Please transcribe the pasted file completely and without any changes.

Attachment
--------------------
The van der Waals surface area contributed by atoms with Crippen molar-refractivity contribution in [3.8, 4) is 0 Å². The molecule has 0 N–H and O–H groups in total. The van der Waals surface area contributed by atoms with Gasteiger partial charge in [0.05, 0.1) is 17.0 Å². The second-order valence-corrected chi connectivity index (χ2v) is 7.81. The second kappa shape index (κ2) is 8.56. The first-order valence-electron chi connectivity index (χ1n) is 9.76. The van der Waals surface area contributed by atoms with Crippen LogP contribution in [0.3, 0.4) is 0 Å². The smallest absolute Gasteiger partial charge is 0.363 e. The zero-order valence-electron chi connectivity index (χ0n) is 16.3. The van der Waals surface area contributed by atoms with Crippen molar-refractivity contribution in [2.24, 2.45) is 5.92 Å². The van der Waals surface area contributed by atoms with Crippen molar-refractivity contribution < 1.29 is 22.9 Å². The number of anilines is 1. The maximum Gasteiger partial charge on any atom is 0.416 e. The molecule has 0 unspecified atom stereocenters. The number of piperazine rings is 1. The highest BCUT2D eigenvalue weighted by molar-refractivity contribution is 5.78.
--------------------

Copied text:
The van der Waals surface area contributed by atoms with Crippen molar-refractivity contribution in [3.8, 4) is 0 Å². The molecule has 0 N–H and O–H groups in total. The van der Waals surface area contributed by atoms with Gasteiger partial charge in [0.05, 0.1) is 17.0 Å². The second-order valence-corrected chi connectivity index (χ2v) is 7.81. The second kappa shape index (κ2) is 8.56. The first-order valence-electron chi connectivity index (χ1n) is 9.76. The van der Waals surface area contributed by atoms with Crippen LogP contribution in [0.3, 0.4) is 0 Å². The smallest absolute Gasteiger partial charge is 0.363 e. The zero-order valence-electron chi connectivity index (χ0n) is 16.3. The van der Waals surface area contributed by atoms with Crippen molar-refractivity contribution in [2.24, 2.45) is 5.92 Å². The van der Waals surface area contributed by atoms with Crippen molar-refractivity contribution < 1.29 is 22.9 Å². The number of anilines is 1. The maximum Gasteiger partial charge on any atom is 0.416 e. The molecule has 0 unspecified atom stereocenters. The number of piperazine rings is 1. The highest BCUT2D eigenvalue weighted by molar-refractivity contribution is 5.78.